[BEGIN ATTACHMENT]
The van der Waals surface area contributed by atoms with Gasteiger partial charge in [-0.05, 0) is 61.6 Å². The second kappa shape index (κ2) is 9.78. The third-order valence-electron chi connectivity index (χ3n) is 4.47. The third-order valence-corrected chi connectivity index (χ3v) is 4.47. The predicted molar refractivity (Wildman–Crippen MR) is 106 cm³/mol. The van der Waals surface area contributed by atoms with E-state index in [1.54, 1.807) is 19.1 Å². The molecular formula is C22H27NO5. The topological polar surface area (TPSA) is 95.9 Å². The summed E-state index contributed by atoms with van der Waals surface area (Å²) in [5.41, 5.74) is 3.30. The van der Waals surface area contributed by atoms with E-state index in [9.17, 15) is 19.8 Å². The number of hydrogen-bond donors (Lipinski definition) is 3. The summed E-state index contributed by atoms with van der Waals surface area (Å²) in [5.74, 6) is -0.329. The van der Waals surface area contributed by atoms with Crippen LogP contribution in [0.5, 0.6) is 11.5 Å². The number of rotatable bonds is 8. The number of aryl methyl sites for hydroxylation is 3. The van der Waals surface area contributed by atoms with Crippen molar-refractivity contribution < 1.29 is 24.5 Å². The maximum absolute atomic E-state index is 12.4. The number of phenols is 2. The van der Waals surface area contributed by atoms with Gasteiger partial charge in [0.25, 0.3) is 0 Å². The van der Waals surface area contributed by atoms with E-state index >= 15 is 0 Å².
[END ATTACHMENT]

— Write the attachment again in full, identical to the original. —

The van der Waals surface area contributed by atoms with Gasteiger partial charge in [-0.05, 0) is 61.6 Å². The second kappa shape index (κ2) is 9.78. The third-order valence-electron chi connectivity index (χ3n) is 4.47. The third-order valence-corrected chi connectivity index (χ3v) is 4.47. The predicted molar refractivity (Wildman–Crippen MR) is 106 cm³/mol. The van der Waals surface area contributed by atoms with E-state index in [1.54, 1.807) is 19.1 Å². The molecular formula is C22H27NO5. The topological polar surface area (TPSA) is 95.9 Å². The summed E-state index contributed by atoms with van der Waals surface area (Å²) in [5.41, 5.74) is 3.30. The van der Waals surface area contributed by atoms with E-state index in [9.17, 15) is 19.8 Å². The number of hydrogen-bond donors (Lipinski definition) is 3. The summed E-state index contributed by atoms with van der Waals surface area (Å²) in [5.74, 6) is -0.329. The van der Waals surface area contributed by atoms with Crippen LogP contribution in [0.5, 0.6) is 11.5 Å². The number of rotatable bonds is 8. The number of aryl methyl sites for hydroxylation is 3. The van der Waals surface area contributed by atoms with Crippen molar-refractivity contribution < 1.29 is 24.5 Å². The maximum absolute atomic E-state index is 12.4. The number of phenols is 2. The van der Waals surface area contributed by atoms with Gasteiger partial charge in [0.25, 0.3) is 0 Å². The van der Waals surface area contributed by atoms with E-state index >= 15 is 0 Å².